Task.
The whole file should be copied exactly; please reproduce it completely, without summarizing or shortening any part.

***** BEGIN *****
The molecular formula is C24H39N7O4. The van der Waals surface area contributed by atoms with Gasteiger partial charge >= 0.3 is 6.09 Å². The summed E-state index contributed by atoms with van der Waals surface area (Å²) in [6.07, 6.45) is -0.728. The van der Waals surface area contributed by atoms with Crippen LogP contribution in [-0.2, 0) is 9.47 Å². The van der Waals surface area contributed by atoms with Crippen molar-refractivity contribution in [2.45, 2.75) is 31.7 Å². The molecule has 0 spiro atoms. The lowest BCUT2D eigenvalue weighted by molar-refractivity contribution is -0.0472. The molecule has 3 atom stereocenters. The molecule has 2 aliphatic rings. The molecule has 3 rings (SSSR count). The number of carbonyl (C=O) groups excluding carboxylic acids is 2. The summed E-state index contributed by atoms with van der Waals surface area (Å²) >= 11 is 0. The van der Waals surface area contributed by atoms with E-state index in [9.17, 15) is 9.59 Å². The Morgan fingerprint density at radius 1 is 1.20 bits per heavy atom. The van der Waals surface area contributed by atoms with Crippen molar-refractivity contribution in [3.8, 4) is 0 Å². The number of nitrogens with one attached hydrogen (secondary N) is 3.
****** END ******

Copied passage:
The molecular formula is C24H39N7O4. The van der Waals surface area contributed by atoms with Gasteiger partial charge >= 0.3 is 6.09 Å². The summed E-state index contributed by atoms with van der Waals surface area (Å²) in [6.07, 6.45) is -0.728. The van der Waals surface area contributed by atoms with Crippen LogP contribution in [-0.2, 0) is 9.47 Å². The van der Waals surface area contributed by atoms with Crippen molar-refractivity contribution in [2.45, 2.75) is 31.7 Å². The molecule has 0 spiro atoms. The lowest BCUT2D eigenvalue weighted by molar-refractivity contribution is -0.0472. The molecule has 3 atom stereocenters. The molecule has 2 aliphatic rings. The molecule has 3 rings (SSSR count). The number of carbonyl (C=O) groups excluding carboxylic acids is 2. The summed E-state index contributed by atoms with van der Waals surface area (Å²) >= 11 is 0. The van der Waals surface area contributed by atoms with E-state index in [9.17, 15) is 9.59 Å². The Morgan fingerprint density at radius 1 is 1.20 bits per heavy atom. The van der Waals surface area contributed by atoms with Crippen molar-refractivity contribution in [3.8, 4) is 0 Å². The number of nitrogens with one attached hydrogen (secondary N) is 3.